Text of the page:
As Florida prepares to overhaul its Medicaid system, Gov. Rick Scott joined a group of mostly conservative governors calling on federal lawmakers to give other states more flexibility to make similar changes.

The Florida Agency for Health Care Administration is holding a series of meetings allowing the public to weigh in on a plan to shift the state’s Medicaid patients to HMOs and other forms of managed care.

The plan is intended to put a lid on the program’s costs. Critics warn it could limit health care services for the poor. The debate played out during the first of the agency’s meetings, held last week in Tallahasee.

The state has to get permission from the federal government before it can implement the plan. Scott joined 28 other governors who signed a letter to Republican lawmakers calling for more flexibility and complaining about the hassle of applying for piecemeal federal waivers as they look for ways to curb spending on the program. The letter, as well as Scott’s announcement, is below:

Tallahassee, Fla.— Recognizing Florida’s need to have more control over Medicaid spending, Florida Governor Rick Scott, and 28 other governors, signed a letter today urging Congress to reform Medicaid.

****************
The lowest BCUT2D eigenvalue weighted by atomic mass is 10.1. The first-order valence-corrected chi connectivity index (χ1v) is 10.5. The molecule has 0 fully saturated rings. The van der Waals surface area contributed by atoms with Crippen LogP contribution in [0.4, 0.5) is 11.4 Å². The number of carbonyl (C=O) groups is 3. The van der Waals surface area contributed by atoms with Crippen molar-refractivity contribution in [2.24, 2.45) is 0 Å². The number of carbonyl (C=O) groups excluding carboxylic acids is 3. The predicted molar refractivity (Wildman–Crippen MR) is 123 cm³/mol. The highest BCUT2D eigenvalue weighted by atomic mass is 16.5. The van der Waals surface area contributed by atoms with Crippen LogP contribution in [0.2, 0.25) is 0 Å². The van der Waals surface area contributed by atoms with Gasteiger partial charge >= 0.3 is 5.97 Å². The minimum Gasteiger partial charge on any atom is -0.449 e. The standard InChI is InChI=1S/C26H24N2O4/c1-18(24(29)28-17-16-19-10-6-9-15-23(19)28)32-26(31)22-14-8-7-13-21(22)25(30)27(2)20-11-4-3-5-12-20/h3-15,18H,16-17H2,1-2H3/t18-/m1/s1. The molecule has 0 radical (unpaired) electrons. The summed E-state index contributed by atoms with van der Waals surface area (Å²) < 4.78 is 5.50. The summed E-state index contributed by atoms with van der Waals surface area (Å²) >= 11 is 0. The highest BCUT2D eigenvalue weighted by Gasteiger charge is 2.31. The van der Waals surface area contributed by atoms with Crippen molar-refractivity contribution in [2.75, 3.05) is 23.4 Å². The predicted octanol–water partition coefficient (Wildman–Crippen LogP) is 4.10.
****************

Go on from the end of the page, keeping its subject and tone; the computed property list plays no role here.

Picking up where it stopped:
The letter was addressed to Senator Orrin Hatch, ranking member of the Senate Committee on Finance and Chairman Fred Upton, Chair of the House Committee on Energy and Commerce.

Governor Scott has been a leading advocate of reforming Medicaid and has repeatedly called for block grants that would give Florida more control over how Medicaid money is spent.

“We can decide how to spend the money in our state better than the federal government,” said Governor Scott. “We must be allowed the freedom of providing quality healthcare for our most vulnerable citizens while, at the same time, containing costs.”

Medicaid costs are getting out of control. More than $21 billion was appropriated for Medicaid in Florida’s most recent budget, and enrollment in the program is growing sharply. In 2007 total enrollment was 2.1 million, while enrollments for this year are expected to reach 3.2 million. That’s roughly a 50 percent increase over the last four years.

Earlier this month, Governor Scott signed a Medicaid reform bill that empowers Florida officials to operate the Medicaid program in a way that both improves health outcomes and saves significant tax dollars. Changes identified in the bill are pending federal approval.

You May Also Like

Despite setback, private prison companies have track record of influence (Corrected)

Private prison companies lost one chance for a big profit last week when one of the largest known privatization campaigns in the country was blocked by a Florida judge for being unconstitutional. But private prison players like The GEO Group and the Corrections Corporation of America, which would have won big from privatization, and the tactics they use to ensure they stay in good graces with lawmakers have remained in the shadows even as the future of the legislation remains in question.